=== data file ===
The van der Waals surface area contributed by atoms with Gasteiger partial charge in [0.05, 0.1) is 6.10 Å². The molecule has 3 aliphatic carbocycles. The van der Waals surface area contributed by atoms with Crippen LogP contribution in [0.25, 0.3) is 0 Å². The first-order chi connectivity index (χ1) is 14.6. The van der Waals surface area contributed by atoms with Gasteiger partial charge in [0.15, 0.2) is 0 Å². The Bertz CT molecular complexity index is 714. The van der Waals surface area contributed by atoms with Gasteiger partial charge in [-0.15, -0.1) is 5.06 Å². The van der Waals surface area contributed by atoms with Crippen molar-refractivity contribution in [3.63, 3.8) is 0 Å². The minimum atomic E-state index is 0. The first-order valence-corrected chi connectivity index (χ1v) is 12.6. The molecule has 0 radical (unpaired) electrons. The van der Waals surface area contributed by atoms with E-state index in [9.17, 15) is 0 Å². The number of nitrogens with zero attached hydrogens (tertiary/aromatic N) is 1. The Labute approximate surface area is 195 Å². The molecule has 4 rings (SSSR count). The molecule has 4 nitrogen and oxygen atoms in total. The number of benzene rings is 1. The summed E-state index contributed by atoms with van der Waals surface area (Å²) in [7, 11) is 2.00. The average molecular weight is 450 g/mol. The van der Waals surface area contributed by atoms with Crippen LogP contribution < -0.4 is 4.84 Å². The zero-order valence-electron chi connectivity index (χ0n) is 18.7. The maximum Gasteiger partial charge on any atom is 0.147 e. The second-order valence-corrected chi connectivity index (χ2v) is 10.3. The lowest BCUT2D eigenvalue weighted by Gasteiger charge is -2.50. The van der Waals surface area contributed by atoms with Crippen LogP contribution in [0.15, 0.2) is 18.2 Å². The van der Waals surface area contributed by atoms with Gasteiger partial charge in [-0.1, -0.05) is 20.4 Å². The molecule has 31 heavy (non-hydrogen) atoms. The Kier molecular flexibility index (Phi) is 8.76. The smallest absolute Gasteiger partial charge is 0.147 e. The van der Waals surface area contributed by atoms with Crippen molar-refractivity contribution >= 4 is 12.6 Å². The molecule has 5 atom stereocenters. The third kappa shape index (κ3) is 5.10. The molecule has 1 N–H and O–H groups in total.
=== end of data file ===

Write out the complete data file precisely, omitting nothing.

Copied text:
The van der Waals surface area contributed by atoms with Gasteiger partial charge in [0.05, 0.1) is 6.10 Å². The molecule has 3 aliphatic carbocycles. The van der Waals surface area contributed by atoms with Crippen LogP contribution in [0.25, 0.3) is 0 Å². The first-order chi connectivity index (χ1) is 14.6. The van der Waals surface area contributed by atoms with Gasteiger partial charge in [0.15, 0.2) is 0 Å². The Bertz CT molecular complexity index is 714. The van der Waals surface area contributed by atoms with Gasteiger partial charge in [-0.15, -0.1) is 5.06 Å². The van der Waals surface area contributed by atoms with Crippen molar-refractivity contribution in [3.63, 3.8) is 0 Å². The minimum atomic E-state index is 0. The first-order valence-corrected chi connectivity index (χ1v) is 12.6. The molecule has 0 radical (unpaired) electrons. The van der Waals surface area contributed by atoms with E-state index in [9.17, 15) is 0 Å². The number of nitrogens with zero attached hydrogens (tertiary/aromatic N) is 1. The Labute approximate surface area is 195 Å². The molecule has 4 rings (SSSR count). The molecule has 4 nitrogen and oxygen atoms in total. The number of benzene rings is 1. The summed E-state index contributed by atoms with van der Waals surface area (Å²) in [7, 11) is 2.00. The average molecular weight is 450 g/mol. The van der Waals surface area contributed by atoms with Crippen LogP contribution < -0.4 is 4.84 Å². The zero-order valence-electron chi connectivity index (χ0n) is 18.7. The maximum Gasteiger partial charge on any atom is 0.147 e. The second-order valence-corrected chi connectivity index (χ2v) is 10.3. The lowest BCUT2D eigenvalue weighted by Gasteiger charge is -2.50. The van der Waals surface area contributed by atoms with Crippen LogP contribution in [0.15, 0.2) is 18.2 Å². The van der Waals surface area contributed by atoms with Gasteiger partial charge in [-0.1, -0.05) is 20.4 Å². The molecule has 31 heavy (non-hydrogen) atoms. The Kier molecular flexibility index (Phi) is 8.76. The smallest absolute Gasteiger partial charge is 0.147 e. The van der Waals surface area contributed by atoms with Crippen molar-refractivity contribution >= 4 is 12.6 Å². The molecule has 5 atom stereocenters. The third kappa shape index (κ3) is 5.10. The molecule has 1 N–H and O–H groups in total.